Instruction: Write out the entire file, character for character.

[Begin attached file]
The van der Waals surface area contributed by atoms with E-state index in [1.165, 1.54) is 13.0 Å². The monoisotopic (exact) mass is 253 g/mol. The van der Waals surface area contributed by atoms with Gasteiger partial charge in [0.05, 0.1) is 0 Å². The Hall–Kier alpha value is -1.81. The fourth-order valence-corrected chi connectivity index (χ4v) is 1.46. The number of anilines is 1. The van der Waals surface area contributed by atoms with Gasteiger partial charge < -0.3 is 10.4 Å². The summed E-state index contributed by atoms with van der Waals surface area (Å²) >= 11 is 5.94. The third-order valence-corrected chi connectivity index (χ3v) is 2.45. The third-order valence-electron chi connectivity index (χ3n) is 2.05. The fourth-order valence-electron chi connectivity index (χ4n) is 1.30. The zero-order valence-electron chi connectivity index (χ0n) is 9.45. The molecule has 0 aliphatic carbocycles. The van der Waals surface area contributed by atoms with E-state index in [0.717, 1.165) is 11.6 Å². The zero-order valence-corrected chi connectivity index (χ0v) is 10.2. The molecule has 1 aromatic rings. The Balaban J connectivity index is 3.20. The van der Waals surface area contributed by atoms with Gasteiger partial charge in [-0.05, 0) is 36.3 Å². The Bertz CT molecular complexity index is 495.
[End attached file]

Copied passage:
The van der Waals surface area contributed by atoms with E-state index in [1.165, 1.54) is 13.0 Å². The monoisotopic (exact) mass is 253 g/mol. The van der Waals surface area contributed by atoms with Gasteiger partial charge in [0.05, 0.1) is 0 Å². The Hall–Kier alpha value is -1.81. The fourth-order valence-corrected chi connectivity index (χ4v) is 1.46. The number of anilines is 1. The van der Waals surface area contributed by atoms with Gasteiger partial charge < -0.3 is 10.4 Å². The summed E-state index contributed by atoms with van der Waals surface area (Å²) >= 11 is 5.94. The third-order valence-corrected chi connectivity index (χ3v) is 2.45. The third-order valence-electron chi connectivity index (χ3n) is 2.05. The fourth-order valence-electron chi connectivity index (χ4n) is 1.30. The zero-order valence-electron chi connectivity index (χ0n) is 9.45. The molecule has 0 aliphatic carbocycles. The van der Waals surface area contributed by atoms with E-state index in [0.717, 1.165) is 11.6 Å². The zero-order valence-corrected chi connectivity index (χ0v) is 10.2. The molecule has 1 aromatic rings. The Balaban J connectivity index is 3.20. The van der Waals surface area contributed by atoms with Gasteiger partial charge in [-0.05, 0) is 36.3 Å². The Bertz CT molecular complexity index is 495.